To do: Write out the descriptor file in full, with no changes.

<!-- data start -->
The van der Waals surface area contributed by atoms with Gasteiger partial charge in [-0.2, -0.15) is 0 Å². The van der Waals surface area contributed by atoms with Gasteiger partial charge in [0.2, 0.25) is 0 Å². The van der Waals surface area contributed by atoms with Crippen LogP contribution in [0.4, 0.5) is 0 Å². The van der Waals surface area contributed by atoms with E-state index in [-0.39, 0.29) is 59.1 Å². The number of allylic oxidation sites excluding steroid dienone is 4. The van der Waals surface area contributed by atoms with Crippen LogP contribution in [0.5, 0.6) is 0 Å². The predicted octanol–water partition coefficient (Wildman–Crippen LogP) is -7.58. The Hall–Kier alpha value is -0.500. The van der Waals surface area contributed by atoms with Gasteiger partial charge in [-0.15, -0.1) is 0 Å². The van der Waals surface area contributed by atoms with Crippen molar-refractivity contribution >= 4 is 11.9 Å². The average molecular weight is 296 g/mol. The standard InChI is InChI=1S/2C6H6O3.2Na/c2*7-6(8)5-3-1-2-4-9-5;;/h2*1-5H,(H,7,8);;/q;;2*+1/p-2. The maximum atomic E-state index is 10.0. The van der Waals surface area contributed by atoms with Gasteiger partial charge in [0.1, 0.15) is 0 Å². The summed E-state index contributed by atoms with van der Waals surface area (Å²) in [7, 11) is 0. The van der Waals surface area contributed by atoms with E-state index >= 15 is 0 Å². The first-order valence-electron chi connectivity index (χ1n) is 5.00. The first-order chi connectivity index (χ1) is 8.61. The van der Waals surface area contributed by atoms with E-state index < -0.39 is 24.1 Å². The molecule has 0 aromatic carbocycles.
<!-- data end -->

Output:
The van der Waals surface area contributed by atoms with Gasteiger partial charge in [-0.2, -0.15) is 0 Å². The van der Waals surface area contributed by atoms with Gasteiger partial charge in [0.2, 0.25) is 0 Å². The van der Waals surface area contributed by atoms with Crippen LogP contribution in [0.4, 0.5) is 0 Å². The van der Waals surface area contributed by atoms with E-state index in [-0.39, 0.29) is 59.1 Å². The number of allylic oxidation sites excluding steroid dienone is 4. The van der Waals surface area contributed by atoms with Crippen LogP contribution in [0.5, 0.6) is 0 Å². The predicted octanol–water partition coefficient (Wildman–Crippen LogP) is -7.58. The Hall–Kier alpha value is -0.500. The van der Waals surface area contributed by atoms with Gasteiger partial charge in [-0.15, -0.1) is 0 Å². The van der Waals surface area contributed by atoms with Crippen molar-refractivity contribution >= 4 is 11.9 Å². The average molecular weight is 296 g/mol. The standard InChI is InChI=1S/2C6H6O3.2Na/c2*7-6(8)5-3-1-2-4-9-5;;/h2*1-5H,(H,7,8);;/q;;2*+1/p-2. The maximum atomic E-state index is 10.0. The van der Waals surface area contributed by atoms with Gasteiger partial charge in [0.1, 0.15) is 0 Å². The summed E-state index contributed by atoms with van der Waals surface area (Å²) in [7, 11) is 0. The van der Waals surface area contributed by atoms with E-state index >= 15 is 0 Å². The first-order valence-electron chi connectivity index (χ1n) is 5.00. The first-order chi connectivity index (χ1) is 8.61. The van der Waals surface area contributed by atoms with E-state index < -0.39 is 24.1 Å². The molecule has 0 aromatic carbocycles.